“The hair salon is the place women go to talk freely to each other and to their hairstylists about things they may not say in other public places or around their husbands,” affirms Tyana Nichole, a portfolio artist with L’Oréal Professionnel’s Canadian artistic team and a hairstylist, colour expert and makeup artist at Brush Salon in Vancouver. “I am a transgender woman and started my career before my transition, so I experienced this belief. I’m not sure I would say that gay men can cut, colour and style women better than anyone else, but I do think that LGBTQ people have a special gift. People who have endured a world of oppression “I am absolutely blessed to be involved in such an incredible seem to manifest that destructive energy into something creative.” industry and to be able to work safely, support myself and create a wonderful life where I am free and welcome and celebrated,” says An explosion of creativity Nichole. “The beauty industry as a whole deserves applause for For decades this creative energy has been channelled into hair. being a home for individuals who just want to express themselves, While the ’20s pin curls and the ’30s cropped bangs are certainly be themselves and celebrate together no matter what race, age noteworthy, the art of hairstyling gained real momentum in the or gender.” ’50s with high-profile stylists like Kenneth Battelle and his A-list clients. Battelle not only created Jacqueline Kennedy’s bouffant, Public awards – such as the Emmy’s Outstanding Hairstyling for “he also cut it off and into Jackie’s famous bobbed style the day a Series, the Oscar’s Best Makeup and Hairstyling category and before she went to Dallas and the president was shot,” says Martin the American Professional Beauty Association’s North American Hillier, the Canadian national art director for Electric London and Hairstyling competition and awards ceremony – have helped co-owner of The Lounge Hair Studio in Vancouver. “He also did further this sense of recognition and community. These awards, Marilyn Monroe’s hairdo the night of JFK’s birthday party, when along with hair-based magazines like Canada’s Salon Magazine she sang ‘Happy Birthday Mr. President.’” It was the ’60s. and Canadian Hairdresser, have been pivotal in educating public perception of gay male and female stylists’ worth by reinforcing With the ’60s came the counterculture revolution’s new social their value through published photographs and interviews crediting norms and a desire for change, individuality and self-expression, their cuts, colour and influence. complete with how women wore their hair courtesy of the stylists standing behind their chairs. Embracing creativity with a new and “Good hair is about your talent and your creativity,” says German. untethered abandon, these stylists replaced conservative poodle cuts, “Your sexual orientation has nothing to do with success or failure pompadours and bouffants as fast as Vidal Sassoon could pump in the hair industry. To say gay people are more creative than the out short cuts with sharp edges and clean lines. The hair salon may average person is a generalization that is simply not true. I am have been a haven for its clientele, but it was transforming into a a gay black male and, personally, my path has been filled with safe space for gay stylists to express themselves freely. people who have been exceptionally supportive. For creativity to flourish, we need all kinds of people to be involved in the hair “In my early salon experiences, there were more non-gay people industry, bringing different perspectives and their full imagination working as hairstylists than gay,” says Justin German, a consulting to hair, style and artistry.” stylist for Pantene and the co-owner of Bang Salon in Toronto. German, with 30 years spent wielding scissors, credits the hair Giving Crawford’s statement an updated and inclusive spin, the salon with being “the first work environment where I felt completely phrase could now be interpreted as “Life is more beautiful once safe to be who I am.” you meet the right hairstylist.” ADRIANA ERMTER is a Toronto-based, lifestyle-magazine pro who has travelled the globe writing about must-spritz fragrances, child poverty, beauty and grooming.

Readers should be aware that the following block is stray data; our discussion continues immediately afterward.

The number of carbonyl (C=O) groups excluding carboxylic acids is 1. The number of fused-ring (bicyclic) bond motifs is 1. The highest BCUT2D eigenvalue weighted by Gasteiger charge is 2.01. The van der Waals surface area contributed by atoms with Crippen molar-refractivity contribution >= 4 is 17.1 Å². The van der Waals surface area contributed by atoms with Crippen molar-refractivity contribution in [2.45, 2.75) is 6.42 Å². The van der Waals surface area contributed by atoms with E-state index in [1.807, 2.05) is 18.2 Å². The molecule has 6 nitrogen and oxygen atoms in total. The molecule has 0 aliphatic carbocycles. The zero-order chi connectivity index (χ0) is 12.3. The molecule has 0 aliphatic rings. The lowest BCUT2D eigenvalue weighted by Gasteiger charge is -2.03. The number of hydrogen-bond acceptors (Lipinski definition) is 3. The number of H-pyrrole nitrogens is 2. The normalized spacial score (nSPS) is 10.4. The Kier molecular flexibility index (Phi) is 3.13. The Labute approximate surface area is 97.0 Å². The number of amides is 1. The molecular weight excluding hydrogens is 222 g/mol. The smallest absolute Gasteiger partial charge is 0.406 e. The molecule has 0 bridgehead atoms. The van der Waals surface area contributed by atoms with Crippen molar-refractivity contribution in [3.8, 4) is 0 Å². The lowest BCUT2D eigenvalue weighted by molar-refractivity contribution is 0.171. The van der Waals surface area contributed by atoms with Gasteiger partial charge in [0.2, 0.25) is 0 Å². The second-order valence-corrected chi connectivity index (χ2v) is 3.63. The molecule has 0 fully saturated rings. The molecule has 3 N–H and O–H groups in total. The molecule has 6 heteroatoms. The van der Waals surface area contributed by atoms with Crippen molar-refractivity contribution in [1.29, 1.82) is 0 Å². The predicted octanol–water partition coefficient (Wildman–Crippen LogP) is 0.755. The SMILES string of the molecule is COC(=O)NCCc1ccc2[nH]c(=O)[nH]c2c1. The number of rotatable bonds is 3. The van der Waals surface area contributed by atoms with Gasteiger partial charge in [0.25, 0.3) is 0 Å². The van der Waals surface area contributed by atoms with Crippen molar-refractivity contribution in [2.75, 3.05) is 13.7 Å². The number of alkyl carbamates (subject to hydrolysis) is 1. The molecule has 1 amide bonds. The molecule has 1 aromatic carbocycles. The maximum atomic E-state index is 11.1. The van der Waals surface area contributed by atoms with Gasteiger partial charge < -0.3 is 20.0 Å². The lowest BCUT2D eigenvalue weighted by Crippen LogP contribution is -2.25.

Celebrities aren’t the only ones angling to align themselves with Thanks in part to the courage of openly gay hair legends of the their mane men or vocalize their ideal that the gay male stylist ’80s and ’90s, such as Christiaan Houtenbos (legendary stylist stands a head above other cutters and colourists. According to to Blondie’s Debbie Harry and Grace Jones) and Oribe Canales the US Professional Beauty Association, 88 per cent of women (legendary stylist to Naomi Campbell, Christy Turlington and believe that all gay hairstylists better understand women and are Cindy Crawford), a new level of acceptance and normalcy was more creative than your average person and, if the woman is lucky, fuelled within the salon structure. It became inclusive, woke, and will become their deeply rooted confidant. Some women even hope a celebration of all hairstylists on the basis of their talent rather their relationship with their hairstylist will rival connections with than their sexual orientation. their friends and/or their significant others. Odd, to be sure, and yet, considering the safety net of having a gay male hairstylist as “The early ’90s was one of the first moments that being gay was confidant, coupled with their creative abilities, this theory is not celebrated,” affirms German. “I was working on Yonge Street at the a surprise. first Civello [hair salon] and I met a lot of incredible queer people. I was introduced to a music scene and a fashion scene that was thriving and absolutely electrifying. I made instant connections with creative people that I still work with and keep in touch with to this day. It was a community of people who collaborated with each other and elevated each other.”